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David Koepp’s profoundly senseless Mortdecai, has, by now, completely bombed with critics and audiences alike. Mortdecai absolutely refuses to take itself seriously, and in so doing, becomes astonishingly endearing – like a nagging friend ceaselessly making a fool out of themselves until they have produced a smile. Like its bumbling, idiotic namesake, Mortdecai is completely inept, yet oddly effective through sheer luck and well-chosen associates.
Swindling art dealer, Lord Charlie Mortdecai (Johnny Depp) has hit a financial rough patch. In debt to his Majesty’s government and several disreputable colleagues, Mortdecai is blindly determined not to lose face – and his newly sprouted moustache. When a local art restorer is murdered in her home while cleaning a painting, MI5 enlists Mortdecai and unusual methodology to get to the bottom of the mystery. Assisted by his astonishingly adept manservant Jock (Paul Bettany) and his charmingly beautiful wife Johanna (Gwyneth Paltrow), Mortdecai soon learns that the mystery extends far beyond anyone’s expectations. Nazi cover-ups and octogenarian trysts punctuate the Mortdecai’s hunt, as they travel the globe in search of the ever-elusive work of art.
David Koepp’s direction is particularly fresh for a movie of this style. With some out-of-the-box transitions from location to location, Koepp relies very little on standard story development. Utilizing quick zooms mixed with digital technology, Koepp pulls his audience out of a scenario, and, like pieces in a large board game, moves them over the clearly-labeled landscape to his desired setting, where we are firmly placed back inside the narrative. Koepp relies heavily on genre stereotypes to inject humor, a flickering alley streetlamp being smashed post diabolical conversation, or an obvious trap being foiled before it is ever sprung.
Written by Eric Aronson and Kyril Bonfiglioli, Mortdecai plays like one big inside joke. Coming across in every line of dialogue and scene, Mortdecai is of the same ilk as 22 Jump Street; a movie so self-aware that it invites the audience to join in the stupidity of the experience. A smattering of moustache jokes and unexpected cussing sprinkled over a nonsensical plot; Mortdecai has fun with its boundaries, and doggedly works at allowing the audience to have a good time. Opening on a scene almost too shockingly dreadful to be believes, the film only descends into madness, breaking from reality, and forcing the audience to choose between following, or becoming increasingly bored/incensed.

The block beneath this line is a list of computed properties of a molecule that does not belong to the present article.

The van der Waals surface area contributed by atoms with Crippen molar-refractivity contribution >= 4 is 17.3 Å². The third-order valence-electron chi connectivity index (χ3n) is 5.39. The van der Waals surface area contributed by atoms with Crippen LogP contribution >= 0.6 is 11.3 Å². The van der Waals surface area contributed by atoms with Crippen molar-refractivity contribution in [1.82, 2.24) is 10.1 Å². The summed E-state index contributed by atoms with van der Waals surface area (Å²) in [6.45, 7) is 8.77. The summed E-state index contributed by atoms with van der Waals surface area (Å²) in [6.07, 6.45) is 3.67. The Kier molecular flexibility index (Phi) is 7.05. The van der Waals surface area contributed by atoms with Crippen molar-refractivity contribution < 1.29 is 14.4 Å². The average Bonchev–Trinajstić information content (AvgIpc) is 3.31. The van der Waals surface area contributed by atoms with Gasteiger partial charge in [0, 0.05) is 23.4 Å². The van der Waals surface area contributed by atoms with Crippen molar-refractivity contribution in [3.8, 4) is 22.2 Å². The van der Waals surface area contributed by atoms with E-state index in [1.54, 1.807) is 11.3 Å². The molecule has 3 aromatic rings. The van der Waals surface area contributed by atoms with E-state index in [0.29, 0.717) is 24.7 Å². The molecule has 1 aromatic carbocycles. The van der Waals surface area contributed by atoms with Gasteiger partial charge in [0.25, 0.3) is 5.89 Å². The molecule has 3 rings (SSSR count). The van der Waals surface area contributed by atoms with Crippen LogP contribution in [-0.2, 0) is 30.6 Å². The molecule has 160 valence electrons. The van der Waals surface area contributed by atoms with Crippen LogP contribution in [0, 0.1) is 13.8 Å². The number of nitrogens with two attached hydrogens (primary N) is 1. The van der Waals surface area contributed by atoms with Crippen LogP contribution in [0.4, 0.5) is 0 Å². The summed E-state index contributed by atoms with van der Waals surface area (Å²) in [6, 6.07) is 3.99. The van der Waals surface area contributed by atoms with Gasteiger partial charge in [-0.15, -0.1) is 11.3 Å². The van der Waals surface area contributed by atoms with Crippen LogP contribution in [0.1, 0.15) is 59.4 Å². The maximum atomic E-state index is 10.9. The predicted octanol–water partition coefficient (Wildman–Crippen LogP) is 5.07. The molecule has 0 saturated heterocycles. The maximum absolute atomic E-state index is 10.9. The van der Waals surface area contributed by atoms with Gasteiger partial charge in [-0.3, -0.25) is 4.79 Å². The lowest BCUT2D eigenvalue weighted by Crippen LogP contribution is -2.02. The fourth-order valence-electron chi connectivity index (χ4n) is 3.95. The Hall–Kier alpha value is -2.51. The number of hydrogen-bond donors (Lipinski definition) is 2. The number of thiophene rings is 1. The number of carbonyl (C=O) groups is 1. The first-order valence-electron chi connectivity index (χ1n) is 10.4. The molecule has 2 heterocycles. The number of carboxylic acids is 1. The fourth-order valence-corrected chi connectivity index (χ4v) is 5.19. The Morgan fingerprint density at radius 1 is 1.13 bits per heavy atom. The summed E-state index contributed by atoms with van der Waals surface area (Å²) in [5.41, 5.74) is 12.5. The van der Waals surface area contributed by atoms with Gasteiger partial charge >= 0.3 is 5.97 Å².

Johnny Depp monstrously butchers accents, yet no one seems to have acknowledged it. From the Canadian French he massacred in Tusk to whatever he was doing in The Lone Ranger, Depp’s penchant for character acting is beginning to take its toll. However, Mortdecai uses Depp’s ineptitude to its benefit, turning his garbled British Mortdecai into an English proxy for Peter Sellers/Steve Martin Inspector Clouseau (Pink Panther). While not evoking the presence of Sellers or the outright charm of Martin, Depp is lovable in his own pompous way, making for some rather compelling viewing. Ewan McGregor and Gwyneth Paltrow have a distinct onscreen chemistry, lending to a more developed relationship that only requires minimal addition, yet is given an exhaustive, redundant back-story. Paul Bettany is one of the best sidekicks in recent memory, with the devotion of a dog and the ass-kicking ability of Jason Statham. Bizarre appearances from Jeff Goldblum and Olivia Munn round out the equally bizarre ancillary cast, dotted with Russian madmen and moustachioed villains.
Mortdecai is not a good movie. It does not have an original plot, nor are any of the actors at the top of their game. It is silly, contrived and nonsensical, yet it is abnormally charming. None involved seem to have any preconceived notions of its greatness, nor do they seem to mind. Mortdecai is the combination of a group of people coming together to have a good time, and their efforts to impart that sense of fun on the audience. Like a self-aware cult comedy, Mortdecai is an attempt to create the accidental magic of The Room or Troll 2 with none of the irony.